British Columbia

Text scammers impersonating priests are targeting Catholics across Canada, church officials say

A slew of Catholic churches across Canada have confirmed their members are being targeted in a text-message phishing scam that asks parishioners to buy gift cards.

'It's come with a vengeance over the past 6 months,' says a Vancouver Island priest about phishing scam

The Holy Cross Catholic Parish in Victoria. Father William Hann says around 30 of his parishioners have contacted him about a scammer who is using his identity to extort money from them. (Roman Catholic Diocese of Victoria)

Father William Hann says it starts with a text message.

"Can I talk to you? ... Someone needs help. I'm at the hospital and I need you to buy me five [iTunes] gift cards, scratch off the codes and send them to me," he said, reciting a phishing scam that has targeted many of his parishioners. 

Hann said around 30 people at the Holy Cross Catholic Parish in Victoria have contacted him about a scammer who has been impersonating him.

"It's come with a vengeance over the past six months," he said.

A slew of Catholic churches on Vancouver Island and across Canada have confirmed their members are being targeted in a similar scam.

Some people have been cheated out of thousands of dollars, leaving church communities deeply concerned and embarrassed.

Elderly especially vulnerable

Hann said elderly churchgoers are especially vulnerable to having their relationship with the church taken advantage of, as many of them aren't as aware of the dangers of digital scams. 

He said one parishioner was in a checkout line at London Drugs with a handful of gift cards before he phoned Hann to confirm the request.

Priests "would never ask people for help through text messages," said Hann.

Scammers will pose as the local priest and contact parishioners through emails and text messages to ask for hundreds of dollars worth of gift cards in an ongoing scam targeting churchgoers across Canada. (Martin Diotte/CBC)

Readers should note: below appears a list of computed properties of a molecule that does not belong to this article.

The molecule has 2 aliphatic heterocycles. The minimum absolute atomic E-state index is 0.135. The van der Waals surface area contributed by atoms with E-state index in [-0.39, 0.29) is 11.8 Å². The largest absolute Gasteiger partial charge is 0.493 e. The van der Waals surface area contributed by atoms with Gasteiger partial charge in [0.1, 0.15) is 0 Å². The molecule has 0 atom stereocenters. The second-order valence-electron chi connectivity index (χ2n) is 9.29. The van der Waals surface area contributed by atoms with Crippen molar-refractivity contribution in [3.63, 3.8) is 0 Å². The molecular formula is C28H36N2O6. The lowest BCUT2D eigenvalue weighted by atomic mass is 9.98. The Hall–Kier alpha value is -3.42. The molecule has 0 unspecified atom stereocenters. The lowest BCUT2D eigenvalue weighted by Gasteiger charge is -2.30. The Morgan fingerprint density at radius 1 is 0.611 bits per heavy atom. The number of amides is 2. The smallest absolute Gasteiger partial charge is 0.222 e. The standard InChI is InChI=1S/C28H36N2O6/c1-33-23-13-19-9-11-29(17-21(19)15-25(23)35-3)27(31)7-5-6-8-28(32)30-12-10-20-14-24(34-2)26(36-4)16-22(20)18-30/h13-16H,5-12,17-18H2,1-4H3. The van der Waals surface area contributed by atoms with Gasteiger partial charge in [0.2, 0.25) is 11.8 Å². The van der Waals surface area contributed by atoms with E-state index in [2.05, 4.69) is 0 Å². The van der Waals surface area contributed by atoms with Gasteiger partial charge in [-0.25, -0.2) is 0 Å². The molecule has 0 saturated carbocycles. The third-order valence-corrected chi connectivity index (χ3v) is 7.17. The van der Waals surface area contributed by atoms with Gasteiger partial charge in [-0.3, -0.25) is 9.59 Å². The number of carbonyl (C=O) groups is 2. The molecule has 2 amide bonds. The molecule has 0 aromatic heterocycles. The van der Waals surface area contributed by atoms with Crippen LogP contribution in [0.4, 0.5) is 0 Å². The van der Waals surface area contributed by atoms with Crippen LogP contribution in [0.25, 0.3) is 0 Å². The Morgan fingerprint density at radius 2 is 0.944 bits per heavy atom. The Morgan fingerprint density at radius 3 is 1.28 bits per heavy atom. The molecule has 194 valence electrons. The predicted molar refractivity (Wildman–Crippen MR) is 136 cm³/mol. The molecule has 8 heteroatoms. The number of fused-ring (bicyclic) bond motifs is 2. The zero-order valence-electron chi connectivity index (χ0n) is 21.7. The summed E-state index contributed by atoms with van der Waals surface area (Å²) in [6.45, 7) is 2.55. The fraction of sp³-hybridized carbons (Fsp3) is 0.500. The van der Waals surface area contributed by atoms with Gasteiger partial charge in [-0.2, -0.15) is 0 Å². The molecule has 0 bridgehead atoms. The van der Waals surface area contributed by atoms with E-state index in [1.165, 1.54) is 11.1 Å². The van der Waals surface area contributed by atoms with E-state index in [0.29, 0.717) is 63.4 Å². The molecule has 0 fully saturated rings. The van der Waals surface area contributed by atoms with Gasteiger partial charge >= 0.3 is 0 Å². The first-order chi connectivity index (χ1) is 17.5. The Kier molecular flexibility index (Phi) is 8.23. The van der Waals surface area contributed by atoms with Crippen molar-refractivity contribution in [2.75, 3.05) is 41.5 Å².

Cynthia Bouchard, chancellor of the Roman Catholic Diocese of Victoria, said she suspects scammers are targeting churches on the Island using contact information found on church websites or bulletin boards.

"We've advised our pastors and parishes to be aware that there are scams circulating," she said.

Reports from across Canada

Lorraine Turchansky, communications director for the Archdiocese of Edmonton, said since last summer nine parishes in the area have complained of being contacted via email by a scammer posing as their local priest, asking for iTunes gift cards.

In the past few months, the scam has "resurfaced" through text messages.

Turchansky said after one church member was cheated out of $300, the culprit asked for more money.

Neil McCarthy, from the Archdiocese of Toronto, said the scam has also "re-appeared in the past few weeks" there, often targeting parishioners who are in church leadership positions. 

"This is really the lowest of the low in terms of preying on the relationship that someone has with a priest," McCarthy said. 

At the Canadian Anti-Fraud Centre, Jeffrey Thomson said there have been seven reports in the past few months about similar scams, including ones from parishes in Campbell River and Richmond, in B.C., and from Manitoba and Newfoundland. 

He said scammers will often try to extort money through gift cards, rather than direct money transfers, because the purchase can't be traced as easily.

Thomson said police haven't requested to see any reports from the centre, so an investigation is unlikely at this point.

Cpl. Chris Manseau, from the B.C. RCMP, said while he hadn't heard of this particular trend, phishing scams are common. 

"This is their job. This is what they do for fun, and they wouldn't do it if it didn't work," Manseau said. 

Get verbal confirmation

Manseau said people should be aware that text messages and emails are often not legitimate ways for institutions to ask for money. 

Thomson said it's important for victims to get verbal confirmation from their church before sending any money. Parishes should also review their websites for contact information scammers could use, and consider whether it should be public. 

Hann said it's difficult for the church to stay available to parishioners without having contact information posted on its website, and he hopes the culprit will "get a life."

"People would do anything for a buck, it seems. And they prey on good people to do that," he said.

About the Author

Adam van der Zwan is a journalist based in Victoria, British Columbia. You can send him a news tip at adam.van.der.zwan@cbc.ca.

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